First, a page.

The Journals of Lewis & Clark: Lewis, June 29, 1805

Lewis, June 29, 1805

Saturday June 29th 1805.

This morning we experienced a heavy shower of rain for about an hour after which it became fair. not having seen the large fountain of which Capt. Clark spoke I determined to visit it today as I could better spare this day from my attention to the boat than probably any other when the work would be further advanced; accordingly after seting the hands at their several employments I took Drewyer and seet out for the fountain and passed through a level beautiful plain for about Six miles when I reached the brake of the river hills here we were overtaken by a violent gust of wind and rain from the S. W. attended with thunder and Litning. I expected a hail storm probably from this cloud and therefore took refuge in a little gully wher there were some broad stones with which I purposed protecting my head if we should have a repetition of the seene of the 27th but fortunately we had but little hail and that not large; I sat very composedly for about an hour without sheter and took a copious drenching of rain; after the shower was over I continued my rout to the fountain which I found much as Capt. C; had discribed & think it may well be retained on the list of prodegies of this neighbourhood towards which, nature seems to have dealt with a liberal hand, for I have scarcely experienced a day since my first arrival in this quarter without experiencing some novel occurrence among the party or witnessing the appearance of some uncommon object. I think this fountain the largest I ever beheld, and the hadsome cascade which it affords over some steep and irregular rocks in it's passage to the river adds not a little to it's beauty. it is about 25 yds. from the river, situated in a pretty little level plain, and has a suddon decent of about 6 feet in one part of it's course. the water of this fountain is extreemly tranparent and cold; nor is it impregnated with lime or any other extranious matter which I can discover, but is very pure and pleasent. it's waters marke their passage as Capt. Clark observes for a considerable distance down the Missouri notwithstanding it's rapidity and force. the water of the fountain boil up with such force near it's center that it's surface in that part seems even higher than the surrounding earth which is a firm handsom terf of fine green grass. after amusing myself about 20 minutes in examining the fountain I found myself so chilled with my wet cloaths that I determined to return and accordingly set out; on our way to camp we found a buffaloe dead which we had shot as we came out and took a parsel of the meat to camp it was in very good order; the hump and tongue of a fat buffaloe I esteem great delicasies. on my arrival at camp I was astonished not to find the party yet arrived, but then concluded that probably the state of the praries had detained them, as in the wet state in which they are at present the mud sticks to the wheels is such manner that they are obliged to halt frequently and clense them. Transaction and occurrencies which took place with Capt. Clark and party today.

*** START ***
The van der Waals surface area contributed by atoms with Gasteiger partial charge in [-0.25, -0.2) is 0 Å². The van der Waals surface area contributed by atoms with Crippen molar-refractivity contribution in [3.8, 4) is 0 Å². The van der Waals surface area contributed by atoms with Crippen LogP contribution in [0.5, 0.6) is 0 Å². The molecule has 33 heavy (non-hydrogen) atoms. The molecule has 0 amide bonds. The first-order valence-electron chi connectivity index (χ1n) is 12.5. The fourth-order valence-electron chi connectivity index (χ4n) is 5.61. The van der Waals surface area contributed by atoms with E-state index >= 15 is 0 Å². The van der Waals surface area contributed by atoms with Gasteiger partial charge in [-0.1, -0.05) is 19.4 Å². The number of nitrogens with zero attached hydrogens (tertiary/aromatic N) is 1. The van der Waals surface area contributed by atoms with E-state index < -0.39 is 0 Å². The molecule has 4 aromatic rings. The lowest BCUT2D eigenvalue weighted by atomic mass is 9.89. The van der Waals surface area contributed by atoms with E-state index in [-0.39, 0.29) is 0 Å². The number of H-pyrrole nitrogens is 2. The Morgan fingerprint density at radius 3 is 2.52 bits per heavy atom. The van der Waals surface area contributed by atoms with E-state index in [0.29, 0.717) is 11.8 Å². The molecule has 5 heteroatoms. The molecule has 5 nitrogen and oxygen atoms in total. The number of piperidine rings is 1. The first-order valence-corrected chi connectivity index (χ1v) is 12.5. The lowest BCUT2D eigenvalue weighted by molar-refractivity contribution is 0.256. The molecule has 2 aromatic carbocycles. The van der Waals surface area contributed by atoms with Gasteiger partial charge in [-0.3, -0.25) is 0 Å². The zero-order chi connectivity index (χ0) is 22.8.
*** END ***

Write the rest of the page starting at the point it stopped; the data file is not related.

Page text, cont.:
Shortly after the rain which fell early this morning he found it imposseble from the state of the plains for the party to reach the upper extremity of the portage with their present load, and therefore sent back almost all of the party to bring the baggage which had been left behind yesterday. he determined himself to pass by the way of the river to camp in order to supply the deficiency of some notes and remarks which he had made as he first ascended the river but which he had unfortunately lost. accordingly he left one man at Willow run to guard the baggage and took with him his black man York, Sharbono and his indian woman also accompanyed Capt. C. on his arrival at the falls he perceived a very black cloud rising in the West which threatened immediate rain; he looked about for a shelter but could find none without being in great danger of being blown into the river should the wind prove as violent as it sometimes is on those occasions in these plains; at length about a 1/4 of a mile above the falls he discovered a deep rivene where there were some shelving rocks under which he took shelter near the river with Sharbono and the Indian woman; laying their guns compass &c. under a shelving rock on the upper side of the rivene where they were perfectly secure from the rain. the first shower was moderate accompanyed by a violent rain the effects of which they did but little feel; soon after a most violent torrent of rain decended accompanyed with hail; the rain appeared to decend in a body and instantly collected in the rivene and came down in a roling torrent with irrisistable force driving rocks mud and everything before it which opposed it's passage, Capt. C. fortunately discovered it a moment before it reached them and seizing his gun and shot pouch with his left hand with the right he assisted himself up the steep bluff shoving occasionaly the Indian woman before him who had her child in her arms; Sharbono had the woman by the hand indeavouring to pull her up the hill but was so much frightened that he remained frequently motionless and but for Capt. C. both himself and his woman and child must have perished. so suddon was the rise of the water that before Capt C could reach his gun and begin to ascend the bank it was up to his waist and wet his watch; and he could scarcely ascend faster than it arrose till it had obtained the debth of 15 feet with a current tremendious to behold. one moment longer & it would have swept them into the river just above the great cataract of 87 feet where they must have inevitably perished. Sarbono lost his gun shot pouch, horn, tomahawk, and my wiping rod; Capt. Clark his Umbrella and compas or circumferenter. they fortunately arrived on the plain safe, where they found the black man, York, in surch of them; york had seperated from them a little while before the storm, in pursuit of some buffaloe and had not seen them enter the rivene; when this gust came on he returned in surch of them & not being able to find them for some time was much allarmed. the bier in which the woman carrys her child and all it's cloaths wer swept away as they lay at her feet she having time only to grasp her child; the infant was therefore very cold and the woman also who had just recovered from a severe indisposition was also wet and cold, Capt C. therefore relinquished his intended rout and returned to the camp at willow run in order also to obtain dry cloathes for himself and directed them to follow him. on Capt. Clark's arrival at camp he found that the party dispatched for the baggage had returned in great confusion and consternation leaving their loads in the plains; the men who were all nearly naked and no covering on the head were sorely mawled with the hail which was so large and driven with such force by the wind that it nocked many of them (town and one particulary as many as three times most of them were bleeding freely and complained of being much bruised. willow run raised about 6 feet with this rain and the plains were so wet they could do nothing more this evening. Capt. C. gave the party a dram to console them in some measure for their general defeat.